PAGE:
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Twenty Years All for Nothing?

This has been quite the question floating around the social media world regarding the current Afghanistan crisis.

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MIKE LIGUORI

This has been quite the question floating around the social media world regarding the current Afghanistan crisis. And recently, it has been on my mind, and I wanted to create space for it to share with you all if y

As some of you know, I served in the 9/11 wars, doing two tours of duty in Iraq. 15 months in a war zone with other men and women who believed we were giving liberation and freedom to millions of people.

The right to vote. The right to go where they choose.

I tried hard to avoid watching the footage from Afghanistan, the Taliban in a week undoing everything the military had worked hard for to give freedom to the country.

It’s heartbreaking. The footage is horrifying. The struggle to find any room possible on a US cargo plane.

A friend of mine who is from Afghanistan has mentioned to me that her family cannot leave. She is praying every day they do not die. She said just when the country was going to turn for the better, everything is now undone.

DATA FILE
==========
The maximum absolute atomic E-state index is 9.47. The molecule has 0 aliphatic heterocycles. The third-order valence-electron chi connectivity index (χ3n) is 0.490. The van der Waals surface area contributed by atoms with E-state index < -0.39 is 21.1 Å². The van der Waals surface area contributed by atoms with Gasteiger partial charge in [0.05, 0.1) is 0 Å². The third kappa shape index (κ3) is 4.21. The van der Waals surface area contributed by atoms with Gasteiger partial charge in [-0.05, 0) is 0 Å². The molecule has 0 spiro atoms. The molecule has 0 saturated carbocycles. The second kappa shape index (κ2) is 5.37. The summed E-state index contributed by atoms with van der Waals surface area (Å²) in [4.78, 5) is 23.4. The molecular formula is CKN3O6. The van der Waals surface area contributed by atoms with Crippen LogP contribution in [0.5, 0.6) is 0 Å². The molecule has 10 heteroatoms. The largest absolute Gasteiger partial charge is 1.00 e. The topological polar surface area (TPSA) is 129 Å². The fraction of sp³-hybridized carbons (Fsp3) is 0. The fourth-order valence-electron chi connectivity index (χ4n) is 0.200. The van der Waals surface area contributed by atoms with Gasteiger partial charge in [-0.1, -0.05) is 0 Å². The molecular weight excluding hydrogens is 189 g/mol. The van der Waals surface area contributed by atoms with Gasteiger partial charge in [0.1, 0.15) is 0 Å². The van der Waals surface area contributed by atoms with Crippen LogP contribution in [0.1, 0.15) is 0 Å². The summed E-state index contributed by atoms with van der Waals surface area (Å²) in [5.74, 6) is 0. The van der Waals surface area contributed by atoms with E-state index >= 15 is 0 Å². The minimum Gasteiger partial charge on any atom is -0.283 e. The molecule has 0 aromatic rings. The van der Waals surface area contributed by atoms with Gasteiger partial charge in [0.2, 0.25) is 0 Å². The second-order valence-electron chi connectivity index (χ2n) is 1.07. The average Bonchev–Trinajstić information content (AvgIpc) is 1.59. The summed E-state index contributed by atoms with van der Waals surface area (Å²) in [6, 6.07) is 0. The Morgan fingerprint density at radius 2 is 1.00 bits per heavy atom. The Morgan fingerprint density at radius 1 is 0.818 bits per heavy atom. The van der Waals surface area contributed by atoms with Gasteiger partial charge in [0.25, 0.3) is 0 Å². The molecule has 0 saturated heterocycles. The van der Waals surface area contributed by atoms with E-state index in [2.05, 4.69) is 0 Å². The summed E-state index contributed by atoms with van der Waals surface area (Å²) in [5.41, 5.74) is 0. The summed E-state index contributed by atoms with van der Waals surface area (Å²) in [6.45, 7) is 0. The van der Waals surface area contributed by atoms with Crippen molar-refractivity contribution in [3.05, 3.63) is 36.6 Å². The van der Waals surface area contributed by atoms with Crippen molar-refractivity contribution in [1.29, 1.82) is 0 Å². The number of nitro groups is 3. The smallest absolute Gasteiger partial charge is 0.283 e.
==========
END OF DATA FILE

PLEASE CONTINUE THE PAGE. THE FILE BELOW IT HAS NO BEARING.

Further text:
My friends fought over there, lost some of their friends in combat. They are in shock, grieving, attempting to do everything possible not to think their boots on the ground were all for nothing.

One of my friends mentioned to me that after 20 years of thinking they were doing something right, they couldn’t help to think that all the work, all the fighting, losing their friends was for nothing.

20 years of sacrifice for nothing.

Imagine how that feels not just for the Afghan people but for those that fought on behalf of them.

All that work, the lives lost, the resources all undone in a week.

Sadly, there is nothing we can do to change course. What’s done has been done.

Sure we could go back and start over, but I cannot fathom another war being started.

Not after 20 years. Not after the way it went down.

I woke up on Tuesday morning asking myself the following:

How do I handle something like this?

How do I support my friends who served?

How about my friends from Afghanistan who are watching their country unravel?

How am I going to live now?

I don’t have clear-cut answers to it now. I wish I did.

I’m sure when it comes to me, I’ll share it with all of you.

The immediate thing to do is listen and be there for those impacted by their service in Afghanistan. Listen to those from Afghanistan and/or who have family there watching their country fall into despair. Listen to those who served in Afghanistan and acknowledge them that they are seen and heard by you.

They need us more than ever. They need you more than ever.

If any of you have been impacted by these events, please email me. I would love to be there for you any way I can.

✌🏻 and ❤️,

Mike